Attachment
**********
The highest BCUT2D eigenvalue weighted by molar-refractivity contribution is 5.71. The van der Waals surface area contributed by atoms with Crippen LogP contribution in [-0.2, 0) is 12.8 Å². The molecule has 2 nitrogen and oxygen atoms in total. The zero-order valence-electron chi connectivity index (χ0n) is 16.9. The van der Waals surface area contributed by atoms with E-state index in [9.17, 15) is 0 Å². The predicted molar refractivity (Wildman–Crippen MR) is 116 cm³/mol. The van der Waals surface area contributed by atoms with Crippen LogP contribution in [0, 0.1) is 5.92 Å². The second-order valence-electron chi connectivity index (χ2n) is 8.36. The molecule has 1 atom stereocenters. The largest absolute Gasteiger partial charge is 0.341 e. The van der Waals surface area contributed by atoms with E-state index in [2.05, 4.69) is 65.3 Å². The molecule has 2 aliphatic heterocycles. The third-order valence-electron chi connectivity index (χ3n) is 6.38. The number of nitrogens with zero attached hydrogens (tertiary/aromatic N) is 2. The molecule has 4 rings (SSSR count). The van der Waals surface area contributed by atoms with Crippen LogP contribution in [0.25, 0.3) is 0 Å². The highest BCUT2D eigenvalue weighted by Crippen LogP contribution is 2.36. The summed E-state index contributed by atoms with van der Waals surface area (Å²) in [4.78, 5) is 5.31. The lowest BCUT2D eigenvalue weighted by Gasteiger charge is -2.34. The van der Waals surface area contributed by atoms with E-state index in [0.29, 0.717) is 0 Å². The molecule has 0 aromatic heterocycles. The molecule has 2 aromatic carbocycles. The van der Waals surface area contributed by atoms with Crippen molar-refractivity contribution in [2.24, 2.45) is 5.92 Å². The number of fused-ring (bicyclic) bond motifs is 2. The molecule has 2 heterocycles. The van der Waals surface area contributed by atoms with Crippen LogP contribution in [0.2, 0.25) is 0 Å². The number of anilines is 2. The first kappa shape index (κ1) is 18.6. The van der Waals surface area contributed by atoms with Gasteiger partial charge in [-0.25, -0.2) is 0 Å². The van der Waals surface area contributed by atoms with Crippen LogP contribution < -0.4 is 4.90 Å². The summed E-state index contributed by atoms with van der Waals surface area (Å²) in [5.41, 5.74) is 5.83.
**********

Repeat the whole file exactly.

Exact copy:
The highest BCUT2D eigenvalue weighted by molar-refractivity contribution is 5.71. The van der Waals surface area contributed by atoms with Crippen LogP contribution in [-0.2, 0) is 12.8 Å². The molecule has 2 nitrogen and oxygen atoms in total. The zero-order valence-electron chi connectivity index (χ0n) is 16.9. The van der Waals surface area contributed by atoms with E-state index in [9.17, 15) is 0 Å². The predicted molar refractivity (Wildman–Crippen MR) is 116 cm³/mol. The van der Waals surface area contributed by atoms with Crippen LogP contribution in [0, 0.1) is 5.92 Å². The second-order valence-electron chi connectivity index (χ2n) is 8.36. The molecule has 1 atom stereocenters. The largest absolute Gasteiger partial charge is 0.341 e. The van der Waals surface area contributed by atoms with E-state index in [2.05, 4.69) is 65.3 Å². The molecule has 2 aliphatic heterocycles. The third-order valence-electron chi connectivity index (χ3n) is 6.38. The number of nitrogens with zero attached hydrogens (tertiary/aromatic N) is 2. The molecule has 4 rings (SSSR count). The van der Waals surface area contributed by atoms with Crippen LogP contribution in [0.25, 0.3) is 0 Å². The highest BCUT2D eigenvalue weighted by Crippen LogP contribution is 2.36. The summed E-state index contributed by atoms with van der Waals surface area (Å²) in [4.78, 5) is 5.31. The lowest BCUT2D eigenvalue weighted by Gasteiger charge is -2.34. The van der Waals surface area contributed by atoms with E-state index in [0.29, 0.717) is 0 Å². The molecule has 0 aromatic heterocycles. The molecule has 2 aromatic carbocycles. The van der Waals surface area contributed by atoms with Crippen molar-refractivity contribution in [2.24, 2.45) is 5.92 Å². The number of fused-ring (bicyclic) bond motifs is 2. The molecule has 2 heterocycles. The van der Waals surface area contributed by atoms with Crippen LogP contribution in [0.2, 0.25) is 0 Å². The number of anilines is 2. The first kappa shape index (κ1) is 18.6. The van der Waals surface area contributed by atoms with Gasteiger partial charge in [-0.25, -0.2) is 0 Å². The van der Waals surface area contributed by atoms with Crippen LogP contribution < -0.4 is 4.90 Å². The summed E-state index contributed by atoms with van der Waals surface area (Å²) in [5.41, 5.74) is 5.83.